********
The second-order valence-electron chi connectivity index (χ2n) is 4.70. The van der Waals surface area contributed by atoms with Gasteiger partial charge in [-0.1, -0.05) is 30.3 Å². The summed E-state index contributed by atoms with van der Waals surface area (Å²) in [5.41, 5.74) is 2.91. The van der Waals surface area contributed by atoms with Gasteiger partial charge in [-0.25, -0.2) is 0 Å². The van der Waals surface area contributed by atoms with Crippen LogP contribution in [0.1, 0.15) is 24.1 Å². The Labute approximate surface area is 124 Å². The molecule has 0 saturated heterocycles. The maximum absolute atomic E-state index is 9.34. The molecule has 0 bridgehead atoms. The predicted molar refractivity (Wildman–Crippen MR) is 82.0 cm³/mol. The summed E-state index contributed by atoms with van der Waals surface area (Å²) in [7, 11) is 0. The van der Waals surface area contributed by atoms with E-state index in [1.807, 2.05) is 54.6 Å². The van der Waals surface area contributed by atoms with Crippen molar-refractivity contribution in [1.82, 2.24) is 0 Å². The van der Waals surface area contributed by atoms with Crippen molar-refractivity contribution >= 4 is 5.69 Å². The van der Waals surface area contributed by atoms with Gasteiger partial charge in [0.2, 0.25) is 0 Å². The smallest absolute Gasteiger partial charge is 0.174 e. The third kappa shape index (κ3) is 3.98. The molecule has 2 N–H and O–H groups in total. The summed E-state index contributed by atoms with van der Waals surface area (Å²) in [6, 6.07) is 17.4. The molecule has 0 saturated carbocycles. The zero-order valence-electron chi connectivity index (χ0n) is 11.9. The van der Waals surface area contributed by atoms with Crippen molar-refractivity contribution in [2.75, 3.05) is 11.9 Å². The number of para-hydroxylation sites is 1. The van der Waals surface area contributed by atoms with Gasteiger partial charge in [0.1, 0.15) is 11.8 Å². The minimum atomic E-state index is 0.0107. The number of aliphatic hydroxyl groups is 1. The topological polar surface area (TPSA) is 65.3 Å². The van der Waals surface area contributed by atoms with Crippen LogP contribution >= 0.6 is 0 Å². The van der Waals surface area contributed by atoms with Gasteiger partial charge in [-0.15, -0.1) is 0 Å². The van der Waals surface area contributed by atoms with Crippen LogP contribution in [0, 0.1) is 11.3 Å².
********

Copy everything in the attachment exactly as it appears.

The second-order valence-electron chi connectivity index (χ2n) is 4.70. The van der Waals surface area contributed by atoms with Gasteiger partial charge in [-0.1, -0.05) is 30.3 Å². The summed E-state index contributed by atoms with van der Waals surface area (Å²) in [5.41, 5.74) is 2.91. The van der Waals surface area contributed by atoms with Gasteiger partial charge in [-0.25, -0.2) is 0 Å². The van der Waals surface area contributed by atoms with Crippen LogP contribution in [0.1, 0.15) is 24.1 Å². The Labute approximate surface area is 124 Å². The molecule has 0 saturated heterocycles. The maximum absolute atomic E-state index is 9.34. The molecule has 0 bridgehead atoms. The predicted molar refractivity (Wildman–Crippen MR) is 82.0 cm³/mol. The summed E-state index contributed by atoms with van der Waals surface area (Å²) in [7, 11) is 0. The van der Waals surface area contributed by atoms with E-state index in [1.807, 2.05) is 54.6 Å². The van der Waals surface area contributed by atoms with Crippen molar-refractivity contribution in [1.82, 2.24) is 0 Å². The van der Waals surface area contributed by atoms with Crippen molar-refractivity contribution >= 4 is 5.69 Å². The van der Waals surface area contributed by atoms with Gasteiger partial charge in [0.2, 0.25) is 0 Å². The smallest absolute Gasteiger partial charge is 0.174 e. The third kappa shape index (κ3) is 3.98. The molecule has 2 N–H and O–H groups in total. The summed E-state index contributed by atoms with van der Waals surface area (Å²) in [6, 6.07) is 17.4. The molecule has 0 saturated carbocycles. The zero-order valence-electron chi connectivity index (χ0n) is 11.9. The van der Waals surface area contributed by atoms with Crippen molar-refractivity contribution in [2.75, 3.05) is 11.9 Å². The number of para-hydroxylation sites is 1. The van der Waals surface area contributed by atoms with Gasteiger partial charge in [0.1, 0.15) is 11.8 Å². The minimum atomic E-state index is 0.0107. The number of aliphatic hydroxyl groups is 1. The topological polar surface area (TPSA) is 65.3 Å². The van der Waals surface area contributed by atoms with Crippen LogP contribution >= 0.6 is 0 Å². The van der Waals surface area contributed by atoms with Gasteiger partial charge in [-0.15, -0.1) is 0 Å². The van der Waals surface area contributed by atoms with Crippen LogP contribution in [0, 0.1) is 11.3 Å².